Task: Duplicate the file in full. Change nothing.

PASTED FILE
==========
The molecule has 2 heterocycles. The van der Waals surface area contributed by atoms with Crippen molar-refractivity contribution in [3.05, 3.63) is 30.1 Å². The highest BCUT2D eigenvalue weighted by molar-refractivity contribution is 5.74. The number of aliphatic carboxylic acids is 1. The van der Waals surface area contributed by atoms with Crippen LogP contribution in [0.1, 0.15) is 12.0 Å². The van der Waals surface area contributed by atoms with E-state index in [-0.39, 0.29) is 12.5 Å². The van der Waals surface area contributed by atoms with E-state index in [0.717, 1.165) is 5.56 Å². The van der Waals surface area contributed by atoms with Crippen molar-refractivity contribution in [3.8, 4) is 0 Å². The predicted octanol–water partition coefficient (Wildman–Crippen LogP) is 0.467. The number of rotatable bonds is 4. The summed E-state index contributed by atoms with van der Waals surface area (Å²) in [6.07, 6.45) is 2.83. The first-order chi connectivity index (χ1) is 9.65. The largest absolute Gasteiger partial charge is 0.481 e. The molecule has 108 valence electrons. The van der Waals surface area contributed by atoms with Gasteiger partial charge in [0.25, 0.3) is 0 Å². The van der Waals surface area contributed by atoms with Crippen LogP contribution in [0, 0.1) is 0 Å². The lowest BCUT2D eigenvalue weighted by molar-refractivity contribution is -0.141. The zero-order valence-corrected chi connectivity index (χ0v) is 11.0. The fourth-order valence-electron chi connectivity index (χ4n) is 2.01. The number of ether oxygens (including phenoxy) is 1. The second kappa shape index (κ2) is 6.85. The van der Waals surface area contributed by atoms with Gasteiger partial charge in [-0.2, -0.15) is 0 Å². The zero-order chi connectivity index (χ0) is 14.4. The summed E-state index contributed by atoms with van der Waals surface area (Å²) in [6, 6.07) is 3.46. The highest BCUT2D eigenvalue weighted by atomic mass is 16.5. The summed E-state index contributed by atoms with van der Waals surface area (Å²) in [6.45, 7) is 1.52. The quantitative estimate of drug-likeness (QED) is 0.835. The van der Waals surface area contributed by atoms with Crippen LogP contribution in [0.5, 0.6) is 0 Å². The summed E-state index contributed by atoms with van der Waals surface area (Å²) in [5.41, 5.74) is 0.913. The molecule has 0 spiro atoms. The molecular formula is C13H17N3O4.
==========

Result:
The molecule has 2 heterocycles. The van der Waals surface area contributed by atoms with Crippen molar-refractivity contribution in [3.05, 3.63) is 30.1 Å². The highest BCUT2D eigenvalue weighted by molar-refractivity contribution is 5.74. The number of aliphatic carboxylic acids is 1. The van der Waals surface area contributed by atoms with Crippen LogP contribution in [0.1, 0.15) is 12.0 Å². The van der Waals surface area contributed by atoms with E-state index in [-0.39, 0.29) is 12.5 Å². The van der Waals surface area contributed by atoms with E-state index in [0.717, 1.165) is 5.56 Å². The van der Waals surface area contributed by atoms with Crippen molar-refractivity contribution in [3.8, 4) is 0 Å². The predicted octanol–water partition coefficient (Wildman–Crippen LogP) is 0.467. The number of rotatable bonds is 4. The summed E-state index contributed by atoms with van der Waals surface area (Å²) in [6.07, 6.45) is 2.83. The first-order chi connectivity index (χ1) is 9.65. The largest absolute Gasteiger partial charge is 0.481 e. The molecule has 108 valence electrons. The van der Waals surface area contributed by atoms with Gasteiger partial charge in [0.25, 0.3) is 0 Å². The van der Waals surface area contributed by atoms with Crippen LogP contribution in [0, 0.1) is 0 Å². The lowest BCUT2D eigenvalue weighted by molar-refractivity contribution is -0.141. The zero-order valence-corrected chi connectivity index (χ0v) is 11.0. The fourth-order valence-electron chi connectivity index (χ4n) is 2.01. The number of ether oxygens (including phenoxy) is 1. The second kappa shape index (κ2) is 6.85. The van der Waals surface area contributed by atoms with Gasteiger partial charge in [-0.2, -0.15) is 0 Å². The zero-order chi connectivity index (χ0) is 14.4. The summed E-state index contributed by atoms with van der Waals surface area (Å²) in [6, 6.07) is 3.46. The highest BCUT2D eigenvalue weighted by atomic mass is 16.5. The summed E-state index contributed by atoms with van der Waals surface area (Å²) in [6.45, 7) is 1.52. The quantitative estimate of drug-likeness (QED) is 0.835. The van der Waals surface area contributed by atoms with Crippen LogP contribution in [0.5, 0.6) is 0 Å². The summed E-state index contributed by atoms with van der Waals surface area (Å²) in [5.41, 5.74) is 0.913. The molecule has 0 spiro atoms. The molecular formula is C13H17N3O4.